Nancy McNeill passed away peacefully at Cottage Hospital on Saturday, February 19, 2005 at the age of 78. She spent her last days surrounded by family members and the extraordinary caregivers that had become very close to her during her ten year struggle with Cold Agglutinin Disease and Waldenstrom’s Lymphoma. Her strong will to survive was an inspiration to all, as was her grace, courage and lack of self-pity.
Nancy was born in Charleston, Illinois on September 17, 1926 to Adin Baber & Lois Shoot. She was a true child of the Illinois prairie and became interested in the history of her pioneer family from a young age. She and her sister Alice spent their childhoods in Illinois and Florida, much of it on the Baber farm near Kansas, Illinois. She suffered the loss of her mother at the age of 16, in the midst of World War II.
Nancy graduated from Kansas High School in 1944. She attended McMurray College in Jacksonville IL before earning a degree in English from Washington University in St. Louis MO. She was a member of the Pi Beta Phi sorority.
She married John Konrad Kern in1948. They made their home in Washington D.C. where she had a brief career with the Central Intelligence Agency. She started her lifelong travels with a solo trip to Europe, which inspired her to move her young family to Germany for an extended stay a few years later. Her three sons were born in 1954,1956 and 1960. She gave her children an appreciation of history, cultures and languages by the experience of living and travelling throughout Europe and into Africa.
Nancy next settled in Carpinteria CA where she married Charles A. McNeill, Jr. and joined Carpinteria Community Church. She helped Chuck run his orchard management business and began managing the Illinois farm after the loss of her father in 1974. This duty involved many trips back to her ancestral home, which she kept in a remarkable state of preservation for the benefit of future generations. She lost her sister Alice in 1981. She became very involved in the lives of her six grandchildren. She was active in the Scottish Society of Santa Barbara as well as Clan Macneil on whose national council she served until her death. She performed as a member of a Scottish Country Dancing group until the onset of her disease in 1995. She built a strong marriage with Chuck and, despite her own worsening health, became his primary caregiver as he struggled with Alzheimer’s disease at the end of his life. She lost Chuck in 2001.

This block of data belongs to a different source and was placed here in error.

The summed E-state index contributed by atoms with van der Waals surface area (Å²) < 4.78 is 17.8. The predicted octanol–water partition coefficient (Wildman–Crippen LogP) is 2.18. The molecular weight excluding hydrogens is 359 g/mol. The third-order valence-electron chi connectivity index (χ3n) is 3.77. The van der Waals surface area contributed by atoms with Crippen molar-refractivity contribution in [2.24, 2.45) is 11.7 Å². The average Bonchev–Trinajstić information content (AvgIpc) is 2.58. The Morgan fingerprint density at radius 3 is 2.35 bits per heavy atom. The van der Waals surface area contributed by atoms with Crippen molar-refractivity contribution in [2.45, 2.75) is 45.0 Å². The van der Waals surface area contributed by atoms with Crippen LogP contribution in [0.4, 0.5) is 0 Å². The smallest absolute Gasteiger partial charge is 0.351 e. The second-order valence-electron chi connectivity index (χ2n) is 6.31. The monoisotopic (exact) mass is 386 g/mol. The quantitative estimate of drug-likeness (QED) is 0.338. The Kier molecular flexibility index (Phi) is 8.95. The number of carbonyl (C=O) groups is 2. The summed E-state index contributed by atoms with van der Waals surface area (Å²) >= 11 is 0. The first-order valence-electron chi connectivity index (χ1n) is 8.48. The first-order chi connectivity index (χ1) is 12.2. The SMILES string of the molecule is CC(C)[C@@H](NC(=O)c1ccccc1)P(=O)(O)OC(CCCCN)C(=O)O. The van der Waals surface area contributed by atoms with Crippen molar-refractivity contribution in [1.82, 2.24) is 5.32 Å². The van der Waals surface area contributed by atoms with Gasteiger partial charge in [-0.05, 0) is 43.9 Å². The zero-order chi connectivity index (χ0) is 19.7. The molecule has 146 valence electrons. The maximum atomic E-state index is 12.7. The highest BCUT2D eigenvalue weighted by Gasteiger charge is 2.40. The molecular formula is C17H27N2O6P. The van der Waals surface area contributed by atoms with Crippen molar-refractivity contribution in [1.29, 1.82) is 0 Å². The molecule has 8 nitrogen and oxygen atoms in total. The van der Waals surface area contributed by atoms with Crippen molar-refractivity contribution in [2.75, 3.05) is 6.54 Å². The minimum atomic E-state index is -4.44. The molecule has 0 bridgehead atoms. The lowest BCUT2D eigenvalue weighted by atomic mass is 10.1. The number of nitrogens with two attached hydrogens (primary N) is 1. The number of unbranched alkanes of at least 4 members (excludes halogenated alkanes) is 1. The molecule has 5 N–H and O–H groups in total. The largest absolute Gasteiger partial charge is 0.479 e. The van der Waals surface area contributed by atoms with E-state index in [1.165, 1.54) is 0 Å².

Nancy expressed her lifelong interest in history and genealogy by setting to work on the revision of one of her father’s books, The Hanks Family of Virginia and Westward. She joined genealogical societies, traveled to libraries, and learned how to use the internet to conduct her research once she was no longer able to travel. She took great satisfaction is seeing the book published in September of 2004, an accomplishment all the more remarkable because of her increasing disability.
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